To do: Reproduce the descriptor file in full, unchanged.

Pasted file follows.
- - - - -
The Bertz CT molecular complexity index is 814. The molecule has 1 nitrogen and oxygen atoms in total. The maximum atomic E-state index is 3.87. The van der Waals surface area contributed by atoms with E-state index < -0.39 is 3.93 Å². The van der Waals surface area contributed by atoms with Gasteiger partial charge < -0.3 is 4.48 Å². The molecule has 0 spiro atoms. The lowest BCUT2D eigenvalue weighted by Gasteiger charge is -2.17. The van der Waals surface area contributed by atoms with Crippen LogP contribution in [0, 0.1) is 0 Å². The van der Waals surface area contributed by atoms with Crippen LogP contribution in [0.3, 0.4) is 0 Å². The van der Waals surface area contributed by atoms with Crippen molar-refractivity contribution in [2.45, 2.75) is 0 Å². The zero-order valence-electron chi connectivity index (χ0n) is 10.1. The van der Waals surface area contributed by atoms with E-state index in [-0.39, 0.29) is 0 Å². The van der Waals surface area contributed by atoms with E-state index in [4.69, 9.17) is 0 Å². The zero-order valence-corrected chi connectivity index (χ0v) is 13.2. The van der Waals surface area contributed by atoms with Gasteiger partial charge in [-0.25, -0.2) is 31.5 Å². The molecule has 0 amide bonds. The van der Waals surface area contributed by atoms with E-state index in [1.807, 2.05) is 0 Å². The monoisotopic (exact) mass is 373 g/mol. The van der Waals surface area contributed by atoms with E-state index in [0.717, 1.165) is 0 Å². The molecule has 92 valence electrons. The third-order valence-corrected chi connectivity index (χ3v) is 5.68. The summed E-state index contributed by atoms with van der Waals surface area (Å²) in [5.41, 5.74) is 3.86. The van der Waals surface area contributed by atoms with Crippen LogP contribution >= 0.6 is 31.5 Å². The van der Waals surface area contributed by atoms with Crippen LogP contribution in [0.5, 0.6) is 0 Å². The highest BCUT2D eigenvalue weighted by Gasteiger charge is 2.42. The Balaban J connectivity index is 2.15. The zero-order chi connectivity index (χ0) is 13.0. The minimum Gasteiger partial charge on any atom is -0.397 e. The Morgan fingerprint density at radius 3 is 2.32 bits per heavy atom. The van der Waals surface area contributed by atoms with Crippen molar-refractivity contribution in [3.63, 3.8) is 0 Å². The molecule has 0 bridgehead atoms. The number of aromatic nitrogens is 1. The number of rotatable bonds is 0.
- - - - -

The Bertz CT molecular complexity index is 814. The molecule has 1 nitrogen and oxygen atoms in total. The maximum atomic E-state index is 3.87. The van der Waals surface area contributed by atoms with E-state index < -0.39 is 3.93 Å². The van der Waals surface area contributed by atoms with Gasteiger partial charge < -0.3 is 4.48 Å². The molecule has 0 spiro atoms. The lowest BCUT2D eigenvalue weighted by Gasteiger charge is -2.17. The van der Waals surface area contributed by atoms with Crippen LogP contribution in [0, 0.1) is 0 Å². The van der Waals surface area contributed by atoms with Crippen LogP contribution in [0.3, 0.4) is 0 Å². The van der Waals surface area contributed by atoms with Crippen molar-refractivity contribution in [2.45, 2.75) is 0 Å². The zero-order valence-electron chi connectivity index (χ0n) is 10.1. The van der Waals surface area contributed by atoms with E-state index in [-0.39, 0.29) is 0 Å². The van der Waals surface area contributed by atoms with E-state index in [4.69, 9.17) is 0 Å². The zero-order valence-corrected chi connectivity index (χ0v) is 13.2. The van der Waals surface area contributed by atoms with Gasteiger partial charge in [-0.25, -0.2) is 31.5 Å². The molecule has 0 amide bonds. The van der Waals surface area contributed by atoms with E-state index in [1.807, 2.05) is 0 Å². The monoisotopic (exact) mass is 373 g/mol. The van der Waals surface area contributed by atoms with E-state index in [0.717, 1.165) is 0 Å². The molecule has 92 valence electrons. The third-order valence-corrected chi connectivity index (χ3v) is 5.68. The summed E-state index contributed by atoms with van der Waals surface area (Å²) in [5.41, 5.74) is 3.86. The van der Waals surface area contributed by atoms with Crippen LogP contribution >= 0.6 is 31.5 Å². The van der Waals surface area contributed by atoms with Crippen LogP contribution in [0.5, 0.6) is 0 Å². The highest BCUT2D eigenvalue weighted by Gasteiger charge is 2.42. The Balaban J connectivity index is 2.15. The zero-order chi connectivity index (χ0) is 13.0. The minimum Gasteiger partial charge on any atom is -0.397 e. The Morgan fingerprint density at radius 3 is 2.32 bits per heavy atom. The van der Waals surface area contributed by atoms with Crippen molar-refractivity contribution in [3.63, 3.8) is 0 Å². The molecule has 0 bridgehead atoms. The number of aromatic nitrogens is 1. The number of rotatable bonds is 0.